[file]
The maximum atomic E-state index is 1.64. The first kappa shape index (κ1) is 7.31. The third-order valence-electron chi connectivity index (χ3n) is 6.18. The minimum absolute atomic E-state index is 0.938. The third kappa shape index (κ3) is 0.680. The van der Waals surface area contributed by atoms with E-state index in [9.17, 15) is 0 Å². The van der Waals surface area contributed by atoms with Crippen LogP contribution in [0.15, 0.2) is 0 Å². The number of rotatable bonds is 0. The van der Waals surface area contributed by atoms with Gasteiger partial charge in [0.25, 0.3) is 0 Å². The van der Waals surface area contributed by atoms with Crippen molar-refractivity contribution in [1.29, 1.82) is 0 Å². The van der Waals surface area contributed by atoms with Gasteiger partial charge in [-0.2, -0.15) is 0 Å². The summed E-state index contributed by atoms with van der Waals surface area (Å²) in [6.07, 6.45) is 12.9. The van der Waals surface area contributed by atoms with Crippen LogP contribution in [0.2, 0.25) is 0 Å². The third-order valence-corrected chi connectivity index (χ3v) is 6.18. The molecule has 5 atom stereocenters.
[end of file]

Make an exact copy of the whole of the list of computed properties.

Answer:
The maximum atomic E-state index is 1.64. The first kappa shape index (κ1) is 7.31. The third-order valence-electron chi connectivity index (χ3n) is 6.18. The minimum absolute atomic E-state index is 0.938. The third kappa shape index (κ3) is 0.680. The van der Waals surface area contributed by atoms with E-state index in [9.17, 15) is 0 Å². The van der Waals surface area contributed by atoms with Crippen LogP contribution in [0.15, 0.2) is 0 Å². The number of rotatable bonds is 0. The van der Waals surface area contributed by atoms with Gasteiger partial charge in [0.25, 0.3) is 0 Å². The van der Waals surface area contributed by atoms with Crippen molar-refractivity contribution in [1.29, 1.82) is 0 Å². The van der Waals surface area contributed by atoms with Gasteiger partial charge in [-0.2, -0.15) is 0 Å². The summed E-state index contributed by atoms with van der Waals surface area (Å²) in [6.07, 6.45) is 12.9. The van der Waals surface area contributed by atoms with Crippen LogP contribution in [0.2, 0.25) is 0 Å². The third-order valence-corrected chi connectivity index (χ3v) is 6.18. The molecule has 5 atom stereocenters.